It’s early morning in Damtjern on the Ringerike. Lonely man cycling and indoor riding in Nordmarka. It’s sunny. Feel the heat in the face.
Tom Stensacker, 67, of Oslo traveled more than seven miles from the capital to find the last remnants of snow. Since 1992, he has skied 360 thousand kilometers. This equates to nine times around the Earth.
– I’m a special person, he says in a low voice, knowing that what he’s doing is extreme.
The 67-year-old doesn’t have a single gram of fat in his body. He trained at the highest level with O2 records as the best athlete. Since 1972, he accurately fills out training notes that tell about all the flights.
The areas surrounding Oslo are Tom’s eldorado.
– I like loneliness. I like to be alone with nature. It’s me. But that doesn’t mean I don’t like people. Lots of people stop me when I’m walking around Marka. Many contact me for advice. Others picked up the thread and immediately started to like me. Tom says mile after mile of skiing.
Searching for snow
We’ve come to the last snow left in Nordmarka. It’s the end of May, and snow conditions have not been as good this year as before. The shaded area created by the tall trees means there is still some snow on the road. Tom puts his bike aside. Inside the trees he hid his sleds. In his bag he has packed lunch and cola. Eight slices of bread go down easily in one day.
– I have to eat a lot of carbohydrates. Bread with good toppings and cola is ideal. With so many miles each day, the body quickly depletes energy and nutrients, he says.
Then he ties his sled.
Tom uses shared skates. He tested all types – and found his favourites. Both in terms of slip and grip. Early in the morning, after a cold night, the snow is still a bit firm. But over the course of the day, it quickly becomes soggy.
No soul to see. Only this red-clothed creature goes and goes. Back and forth.
The speed is not high but it is stable. Today was TV 2 there, conditions were nice. Tom had a 350-meter snow-covered piece of land to walk on. Back and forth.
But he does not give up even if there is less snow. An impulse of 50 meters of snow is sufficient. Tom has walked for miles at such short distances. It is not considered a ski trip if he has not walked at least five kilometers.
– I often start early in the fall on freezing water with sleet on ice. Then I keep moving forward until the field is empty. I don’t travel in the mountains in the summer. I also don’t go skiing. Tom says I go hiking in the summer. It is also very mountainous.
For 20 years, until I was forty, I climbed almost all the peaks and castles in all of Norway. Even though I am a trained architect, nature has taken me out and taken over my life in some way. I worked for many years as a guide for the glaciers of western Norway. Although I live in Oslo, city life never really caught my eye, he says — and tells me how it all began.
– When I was 16, I got my dog. I let my friends who were standing in the corner smoke and go into the woods. At the same time, I began recording all my travels in books. First in the seventh sense, then practice the diary. I do not use data. Do everything by hand, and write with a pen, he says.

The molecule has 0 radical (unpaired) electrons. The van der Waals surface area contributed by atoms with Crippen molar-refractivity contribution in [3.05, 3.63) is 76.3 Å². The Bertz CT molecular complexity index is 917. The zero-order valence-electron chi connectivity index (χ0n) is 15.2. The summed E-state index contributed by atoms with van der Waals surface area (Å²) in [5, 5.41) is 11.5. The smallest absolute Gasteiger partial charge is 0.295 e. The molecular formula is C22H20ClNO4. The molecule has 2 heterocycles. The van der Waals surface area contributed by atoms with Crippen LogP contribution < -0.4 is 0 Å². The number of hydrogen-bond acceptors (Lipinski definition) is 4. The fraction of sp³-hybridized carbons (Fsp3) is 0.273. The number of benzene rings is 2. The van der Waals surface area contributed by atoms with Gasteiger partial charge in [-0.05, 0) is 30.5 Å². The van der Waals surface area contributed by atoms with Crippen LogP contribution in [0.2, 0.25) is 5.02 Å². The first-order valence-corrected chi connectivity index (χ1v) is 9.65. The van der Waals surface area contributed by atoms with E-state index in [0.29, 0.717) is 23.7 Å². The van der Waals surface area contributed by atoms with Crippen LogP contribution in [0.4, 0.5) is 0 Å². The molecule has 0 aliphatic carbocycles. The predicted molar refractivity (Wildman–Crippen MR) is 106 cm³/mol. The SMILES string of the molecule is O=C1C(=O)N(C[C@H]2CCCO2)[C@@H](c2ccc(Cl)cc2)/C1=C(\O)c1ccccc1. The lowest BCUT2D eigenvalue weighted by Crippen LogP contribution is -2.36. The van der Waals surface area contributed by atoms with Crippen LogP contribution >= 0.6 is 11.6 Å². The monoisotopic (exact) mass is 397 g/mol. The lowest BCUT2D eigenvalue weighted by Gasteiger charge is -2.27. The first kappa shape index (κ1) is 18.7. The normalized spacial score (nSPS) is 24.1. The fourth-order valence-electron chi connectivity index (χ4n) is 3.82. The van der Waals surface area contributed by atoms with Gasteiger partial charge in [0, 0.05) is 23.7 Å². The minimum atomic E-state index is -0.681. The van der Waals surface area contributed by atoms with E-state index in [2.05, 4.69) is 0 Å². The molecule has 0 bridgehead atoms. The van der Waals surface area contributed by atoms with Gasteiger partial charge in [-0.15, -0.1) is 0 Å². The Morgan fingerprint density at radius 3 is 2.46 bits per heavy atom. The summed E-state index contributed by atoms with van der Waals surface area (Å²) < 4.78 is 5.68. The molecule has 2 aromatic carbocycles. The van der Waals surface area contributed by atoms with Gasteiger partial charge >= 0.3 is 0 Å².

An overview of everything
Today’s trip is over. Tom gets in the car, drives to his house in Oslo and to the house in Tonsenhagen where he lives alone. We will join. Everything is clean and tidy. On the table are all the training diaries.
– My whole life is there. Day of the week. every hour. 50 years old, he says intently, and started flipping through one of them.
One year he had nearly 1,500 miles of skiing and was out for nearly 1,500 hours in six months. By comparison, the most extreme athletes run 1200-1300 hours per year.
This says something about what Tom Steinsacker does.
A few years ago, Tom’s father passed away. Father and son lived together all these years, and it was the father who took care of all practical matters. Tom is the only child. Losing his father was a severe blow.
It may only be the case with children that when the last parent is gone, you feel very lonely. It became too much for me and I had a hard time. At first I had to take care of all the paperwork – then the question arose about the big house. Should I stay or move into an apartment? Today he says I am very happy that I chose to keep the house.
Having a better dinner after a ski trip, sitting in the garden. Although central to Oslo, it is still quiet. Little traffic noise, green and beautiful.
– I thrive here. It’s a good starting point for getting to all the beautiful areas around Oslo, be it Østmarka, Nordmarka or Romeriksåsen. Tom says we don’t understand how lucky we are.
The big plan now is to go so far that he can score ten times the distance on skis around the world, but first and foremost, it’s the fun of skating, as well as the feeling of nature, that drives him.
Now he is struggling on the last snow patches in Nordmarka. And we’re already looking forward to the first snowflakes hovering over the country again this fall.
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